Some of the easiest books to pick up -- and put down -- during the summer are in the hefty selection of fashion and beauty-related books that surface each year. This list, although far from complete, is drawn from the current crop. (A discussion of Adrien Arpel's "How To Look Ten Years Younger" will appear next week.)
"The Cowboy Catalog," by Sandra Kauffman (Clarkson N. Potter, Inc., $10.95) -- If you dream of being an urban cowboy, or any other kind, you might as well get the details straight. This book gives the range of top cowboy gear and the lingo: "Agitated as a June Bug" means pretty upset and "Sorry as a buzzard's guts" means smelling badly. There are guides to how to find, fit and maintain your cowboy gear, as well as your horse's.
The author is a member of the family of Kauffman & Sons Sadderly in New York, one of the most respected suppliers of riding gear and accessories to ranchers, rodeos and cowboys. Photographs and sketches are more fun than Old Western.
"the Complete Book of Hair Care, Hairstyling and Hairstylists," by Linda Sue Fine (Arco Linda Sue Fine (Arco Publishing, Inc. $6.95) -- Summer is a good time to play with changing your hairstyle. If all goes wrong you can blame it on the sun, the pool, whatever. But if you have to run out of ideas, they're here, with clear directions. And the photographs are of ordinary enough looking women -- as opposed to staggeringly attractive -- with whom you can relate.
"The Skin Book: Looking and Feeling Your Best Through Proper Skin Care," by Dr. Arnold W. Klein, Dr. James H. Sternberg and Paul Bernstein (Macmillan Publishing Co., Inc. $9.95) -- To be opened the minute you get to the beach or pool, this book is about feeling good (or not) and how that affects your appearance.
Some examples of the professional advice: Emollient creams with corticosteroids are effective for treating severe sunburns; it's the female mosquito doing the biting (the male is a vegetarian), and she likes dark, warm, perfumed skin, particularly of women on the pill or hormones; for those who come out of the pool with blond hair a bit greenish from the chlorine, the authors suggest shampooing immediately afterwards, and if the hair is still green, rinsing it with a weak solution of hydrogen peroxide (3 percent).
"Cutting a Fashionable Fit, Dressmakers' Drafting Systems in the United States" by Claudia Kidwell (Smithsonian Institution Press 5.50) -- Often as intriguing as the final products are the techniques and tools for making them. That's why this study by Kidwell -- she's the curator, Department of Social and Nationl History -- has far more appeal than just to fashion intellectuals. Her book shows the development of systems within the social and economic setting of the period and how discoveries of the period and how discoveries of the period, for example, affected both decoration and shape of clothing.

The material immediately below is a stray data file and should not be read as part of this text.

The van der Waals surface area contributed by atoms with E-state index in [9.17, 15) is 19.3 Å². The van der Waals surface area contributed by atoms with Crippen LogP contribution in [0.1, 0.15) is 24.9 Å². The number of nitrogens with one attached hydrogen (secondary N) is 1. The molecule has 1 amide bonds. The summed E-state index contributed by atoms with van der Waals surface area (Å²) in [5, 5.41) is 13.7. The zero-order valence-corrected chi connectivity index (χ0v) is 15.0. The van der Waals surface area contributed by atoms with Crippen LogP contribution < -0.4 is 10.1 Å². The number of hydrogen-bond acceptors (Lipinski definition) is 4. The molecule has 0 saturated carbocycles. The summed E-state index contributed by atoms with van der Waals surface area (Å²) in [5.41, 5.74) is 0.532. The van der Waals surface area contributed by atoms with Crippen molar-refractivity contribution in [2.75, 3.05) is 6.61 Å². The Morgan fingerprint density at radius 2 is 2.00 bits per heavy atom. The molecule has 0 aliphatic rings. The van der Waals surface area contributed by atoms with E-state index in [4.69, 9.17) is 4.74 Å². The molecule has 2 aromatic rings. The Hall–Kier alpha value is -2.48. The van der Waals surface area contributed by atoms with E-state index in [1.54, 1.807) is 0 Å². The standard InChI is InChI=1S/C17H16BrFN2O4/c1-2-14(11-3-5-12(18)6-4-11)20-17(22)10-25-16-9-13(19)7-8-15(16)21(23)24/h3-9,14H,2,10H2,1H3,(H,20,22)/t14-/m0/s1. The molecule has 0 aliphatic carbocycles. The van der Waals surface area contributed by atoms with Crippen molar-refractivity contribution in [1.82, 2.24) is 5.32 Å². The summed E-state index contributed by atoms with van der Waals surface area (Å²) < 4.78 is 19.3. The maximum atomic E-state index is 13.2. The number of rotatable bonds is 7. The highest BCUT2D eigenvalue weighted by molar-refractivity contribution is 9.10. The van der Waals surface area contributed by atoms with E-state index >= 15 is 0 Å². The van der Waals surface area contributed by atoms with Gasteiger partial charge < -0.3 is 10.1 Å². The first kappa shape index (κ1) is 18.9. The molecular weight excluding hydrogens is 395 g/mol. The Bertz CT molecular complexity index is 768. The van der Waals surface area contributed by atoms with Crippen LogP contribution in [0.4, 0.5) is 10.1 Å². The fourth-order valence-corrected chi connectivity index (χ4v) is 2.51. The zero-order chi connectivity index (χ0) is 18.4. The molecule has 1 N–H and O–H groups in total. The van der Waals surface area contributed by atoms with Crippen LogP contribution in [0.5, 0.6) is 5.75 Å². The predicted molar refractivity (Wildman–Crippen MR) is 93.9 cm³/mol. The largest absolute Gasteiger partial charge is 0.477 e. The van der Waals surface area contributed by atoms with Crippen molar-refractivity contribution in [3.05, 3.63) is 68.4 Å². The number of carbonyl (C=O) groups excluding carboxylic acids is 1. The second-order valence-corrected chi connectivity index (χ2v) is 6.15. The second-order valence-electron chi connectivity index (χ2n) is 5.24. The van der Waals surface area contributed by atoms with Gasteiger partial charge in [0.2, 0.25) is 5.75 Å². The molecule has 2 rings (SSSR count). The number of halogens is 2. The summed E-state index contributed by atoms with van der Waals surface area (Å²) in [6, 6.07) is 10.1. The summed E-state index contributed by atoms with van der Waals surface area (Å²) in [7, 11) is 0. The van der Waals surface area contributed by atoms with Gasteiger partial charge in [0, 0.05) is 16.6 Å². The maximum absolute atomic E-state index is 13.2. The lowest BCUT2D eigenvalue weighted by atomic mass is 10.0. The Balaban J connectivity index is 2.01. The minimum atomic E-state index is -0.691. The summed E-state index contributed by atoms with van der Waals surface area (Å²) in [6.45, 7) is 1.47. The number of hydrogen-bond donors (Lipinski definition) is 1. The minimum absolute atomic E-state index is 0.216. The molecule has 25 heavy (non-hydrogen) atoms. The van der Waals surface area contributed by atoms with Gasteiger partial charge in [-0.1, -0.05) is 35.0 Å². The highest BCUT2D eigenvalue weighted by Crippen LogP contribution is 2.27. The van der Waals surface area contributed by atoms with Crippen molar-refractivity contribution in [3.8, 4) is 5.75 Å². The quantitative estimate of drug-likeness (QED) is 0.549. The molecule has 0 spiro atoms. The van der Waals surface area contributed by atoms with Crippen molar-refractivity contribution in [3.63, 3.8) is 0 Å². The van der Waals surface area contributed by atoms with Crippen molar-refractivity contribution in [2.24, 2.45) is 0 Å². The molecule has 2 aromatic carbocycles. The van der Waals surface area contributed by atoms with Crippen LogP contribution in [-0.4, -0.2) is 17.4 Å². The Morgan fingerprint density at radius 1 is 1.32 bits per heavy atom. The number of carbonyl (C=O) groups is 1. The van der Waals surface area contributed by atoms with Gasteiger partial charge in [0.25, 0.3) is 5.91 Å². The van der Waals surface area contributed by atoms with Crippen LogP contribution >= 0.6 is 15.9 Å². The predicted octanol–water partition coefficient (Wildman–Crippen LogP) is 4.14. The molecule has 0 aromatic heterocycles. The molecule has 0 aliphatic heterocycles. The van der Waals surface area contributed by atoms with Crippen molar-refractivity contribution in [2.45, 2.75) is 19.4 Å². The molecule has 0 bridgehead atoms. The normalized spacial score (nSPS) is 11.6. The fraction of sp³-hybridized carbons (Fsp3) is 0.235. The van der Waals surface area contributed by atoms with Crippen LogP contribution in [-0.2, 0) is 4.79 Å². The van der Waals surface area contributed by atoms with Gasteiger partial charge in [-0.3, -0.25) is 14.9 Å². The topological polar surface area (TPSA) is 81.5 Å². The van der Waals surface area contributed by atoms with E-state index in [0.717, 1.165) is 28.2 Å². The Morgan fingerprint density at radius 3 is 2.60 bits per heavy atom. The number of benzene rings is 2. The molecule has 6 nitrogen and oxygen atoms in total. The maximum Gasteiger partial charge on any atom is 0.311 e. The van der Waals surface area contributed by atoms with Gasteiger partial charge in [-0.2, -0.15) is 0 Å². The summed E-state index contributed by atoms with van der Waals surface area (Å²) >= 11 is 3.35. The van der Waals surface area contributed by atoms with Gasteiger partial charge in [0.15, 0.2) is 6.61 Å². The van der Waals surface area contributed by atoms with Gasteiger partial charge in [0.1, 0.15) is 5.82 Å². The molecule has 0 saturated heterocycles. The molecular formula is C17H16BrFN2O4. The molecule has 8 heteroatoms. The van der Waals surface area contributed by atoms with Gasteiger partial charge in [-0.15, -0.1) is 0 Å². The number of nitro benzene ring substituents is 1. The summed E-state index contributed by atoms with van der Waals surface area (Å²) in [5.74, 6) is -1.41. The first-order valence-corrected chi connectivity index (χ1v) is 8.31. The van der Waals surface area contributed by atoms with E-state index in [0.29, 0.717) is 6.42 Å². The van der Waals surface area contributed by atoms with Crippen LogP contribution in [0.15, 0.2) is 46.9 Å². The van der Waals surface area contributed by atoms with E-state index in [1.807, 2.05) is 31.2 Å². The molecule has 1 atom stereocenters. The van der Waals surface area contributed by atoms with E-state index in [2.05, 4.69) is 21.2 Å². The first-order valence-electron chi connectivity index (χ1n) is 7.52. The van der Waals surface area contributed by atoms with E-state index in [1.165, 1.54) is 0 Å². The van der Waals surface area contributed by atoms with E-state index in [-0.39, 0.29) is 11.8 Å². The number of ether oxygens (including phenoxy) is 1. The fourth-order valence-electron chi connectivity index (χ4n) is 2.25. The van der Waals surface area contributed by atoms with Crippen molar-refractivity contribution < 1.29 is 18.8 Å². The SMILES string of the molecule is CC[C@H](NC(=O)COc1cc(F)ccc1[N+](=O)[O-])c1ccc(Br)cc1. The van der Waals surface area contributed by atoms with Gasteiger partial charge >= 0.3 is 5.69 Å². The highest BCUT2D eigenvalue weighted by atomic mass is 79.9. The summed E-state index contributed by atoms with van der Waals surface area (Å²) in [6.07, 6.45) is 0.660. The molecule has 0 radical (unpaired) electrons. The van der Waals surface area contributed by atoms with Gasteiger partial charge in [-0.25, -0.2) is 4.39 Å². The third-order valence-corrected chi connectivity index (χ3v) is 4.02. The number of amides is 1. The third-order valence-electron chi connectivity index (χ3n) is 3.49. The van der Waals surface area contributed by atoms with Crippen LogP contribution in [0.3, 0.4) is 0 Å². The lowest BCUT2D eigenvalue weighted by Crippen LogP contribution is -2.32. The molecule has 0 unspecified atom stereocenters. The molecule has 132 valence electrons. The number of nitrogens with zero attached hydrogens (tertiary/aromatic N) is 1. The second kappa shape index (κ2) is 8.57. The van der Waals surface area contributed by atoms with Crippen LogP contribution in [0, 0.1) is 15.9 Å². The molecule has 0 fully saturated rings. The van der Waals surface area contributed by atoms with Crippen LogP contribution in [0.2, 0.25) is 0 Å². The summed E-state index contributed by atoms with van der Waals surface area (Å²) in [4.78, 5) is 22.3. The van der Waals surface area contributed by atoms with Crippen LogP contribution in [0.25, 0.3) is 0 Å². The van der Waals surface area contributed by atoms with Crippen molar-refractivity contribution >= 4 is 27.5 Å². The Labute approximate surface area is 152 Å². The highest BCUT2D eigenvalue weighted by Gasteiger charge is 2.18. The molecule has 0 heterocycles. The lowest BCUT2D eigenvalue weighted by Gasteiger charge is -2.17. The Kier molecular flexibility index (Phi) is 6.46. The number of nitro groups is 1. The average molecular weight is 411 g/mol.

"Birds of Paradise" by Rose Hartman (Dell and Delta, $9.95) -- If you are in the fashion business, there are few surprises in Rose Hartman's writing and photographs. But for others, it may provide fascinating insights into machinations of the business, from the design of clothes to their presentation in store windows. The story of how particular designs get started is often far more interesting than the clothes themselves.
If nothing else, this book will give you a clue -- from anecdotes about personal life styles of designers, to publicity bashes to the high price of models -- as to why clothes cost so much.
"Disco Dressing," by Leonard McGill (Prentice-Hall, Inc. $12.95) -- Heaven forbid you should wear the wrong clothes to a disco. If you haven't heard that discos are fading, then you probably care about wearing what others at the disco will consider stylish. According to your disco mood (futuristic, preppy, basic, rock 'n' roll, whatever), this book has the formula for what you should wear.
"The Indispensable Shopping Guide: London/Paris/rome," by Leona Bowman, Jo-an Jenkins and Patricia McColl (Atheneum, $8.95) -- If you are Europe-bound this summer, or would just like to dream about a trip, this large paperback is just the ticket.
McColl and Jenkins live abroad and work there for Macy's and the Fashion Newsletter: impeccable credentials for a shopping guide, since they "shop" professionally full time. The book is well laid out, with shopping by neighborhoods, with lots of lively background stuff, and worthy tips on how to spend your money wisely. It includes, as well, restaurants in most of the areas to give you sustenance as you go on your shopping (or just-looking) trek.
"Dressing Thin" by Dale Goday with Molly Cochran (Simon and Schuster, $3.95) -- If the fact that wearing your stripes up and down -- rather than sideways -- is more slenderizing comes as a surprise, this may be the book for you.
The rest of the news for those who are less than skinny is as predictable: V-necks are better than round; peasant looks may make you look like a well-fed peasant; raglan sleeves are not. For more of the same, buy the book.
"Elephants in Your Mailbox," by Roger Horchow (Times Books, $12.50) -- Roger Horchow has written a book about THE book, the Horchow Catalogue. And while the text may not be as slick as in one of those shiny-paged catalogues, it is intriguing to find out how things are discovered and selected, and just what sells. And reading this book is probably cheaper than spending too much time with one of his many enticing catalogues. or church fairs -- your bonus from someone else's spring cleaning -- library overloads and the like. The books may never have made anyone's best-seller list, but they could be just the thing to laze away a hot afternoon in the hammock.
And they could make a great beachhouse gift for someone who cares year-round about clothes.